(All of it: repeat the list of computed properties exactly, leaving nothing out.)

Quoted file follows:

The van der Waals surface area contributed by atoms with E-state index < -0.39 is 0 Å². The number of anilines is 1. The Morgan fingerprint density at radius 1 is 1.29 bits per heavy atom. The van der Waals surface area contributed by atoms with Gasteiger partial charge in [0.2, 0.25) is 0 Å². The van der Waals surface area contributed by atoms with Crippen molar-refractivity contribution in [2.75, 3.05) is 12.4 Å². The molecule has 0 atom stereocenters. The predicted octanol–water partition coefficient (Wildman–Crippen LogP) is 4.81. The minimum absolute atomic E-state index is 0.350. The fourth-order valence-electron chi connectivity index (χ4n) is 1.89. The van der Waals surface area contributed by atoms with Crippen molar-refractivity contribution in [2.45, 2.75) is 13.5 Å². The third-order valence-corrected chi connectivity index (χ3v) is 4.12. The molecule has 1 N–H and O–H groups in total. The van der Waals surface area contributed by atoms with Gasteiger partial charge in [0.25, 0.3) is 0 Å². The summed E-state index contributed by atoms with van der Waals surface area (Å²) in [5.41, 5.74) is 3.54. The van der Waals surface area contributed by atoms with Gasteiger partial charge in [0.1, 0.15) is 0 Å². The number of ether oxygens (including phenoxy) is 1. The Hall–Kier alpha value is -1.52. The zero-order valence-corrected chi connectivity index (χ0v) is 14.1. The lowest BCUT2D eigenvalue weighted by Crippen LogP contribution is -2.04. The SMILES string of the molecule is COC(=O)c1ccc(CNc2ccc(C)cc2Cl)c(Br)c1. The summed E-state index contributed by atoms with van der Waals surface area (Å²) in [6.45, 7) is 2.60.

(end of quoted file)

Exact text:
The van der Waals surface area contributed by atoms with E-state index < -0.39 is 0 Å². The number of anilines is 1. The Morgan fingerprint density at radius 1 is 1.29 bits per heavy atom. The van der Waals surface area contributed by atoms with Gasteiger partial charge in [0.2, 0.25) is 0 Å². The van der Waals surface area contributed by atoms with Crippen molar-refractivity contribution in [2.75, 3.05) is 12.4 Å². The molecule has 0 atom stereocenters. The predicted octanol–water partition coefficient (Wildman–Crippen LogP) is 4.81. The minimum absolute atomic E-state index is 0.350. The fourth-order valence-electron chi connectivity index (χ4n) is 1.89. The van der Waals surface area contributed by atoms with Crippen molar-refractivity contribution in [2.45, 2.75) is 13.5 Å². The third-order valence-corrected chi connectivity index (χ3v) is 4.12. The molecule has 1 N–H and O–H groups in total. The van der Waals surface area contributed by atoms with Gasteiger partial charge in [0.25, 0.3) is 0 Å². The summed E-state index contributed by atoms with van der Waals surface area (Å²) in [5.41, 5.74) is 3.54. The van der Waals surface area contributed by atoms with Gasteiger partial charge in [0.1, 0.15) is 0 Å². The number of ether oxygens (including phenoxy) is 1. The Hall–Kier alpha value is -1.52. The zero-order valence-corrected chi connectivity index (χ0v) is 14.1. The lowest BCUT2D eigenvalue weighted by Crippen LogP contribution is -2.04. The SMILES string of the molecule is COC(=O)c1ccc(CNc2ccc(C)cc2Cl)c(Br)c1. The summed E-state index contributed by atoms with van der Waals surface area (Å²) in [6.45, 7) is 2.60.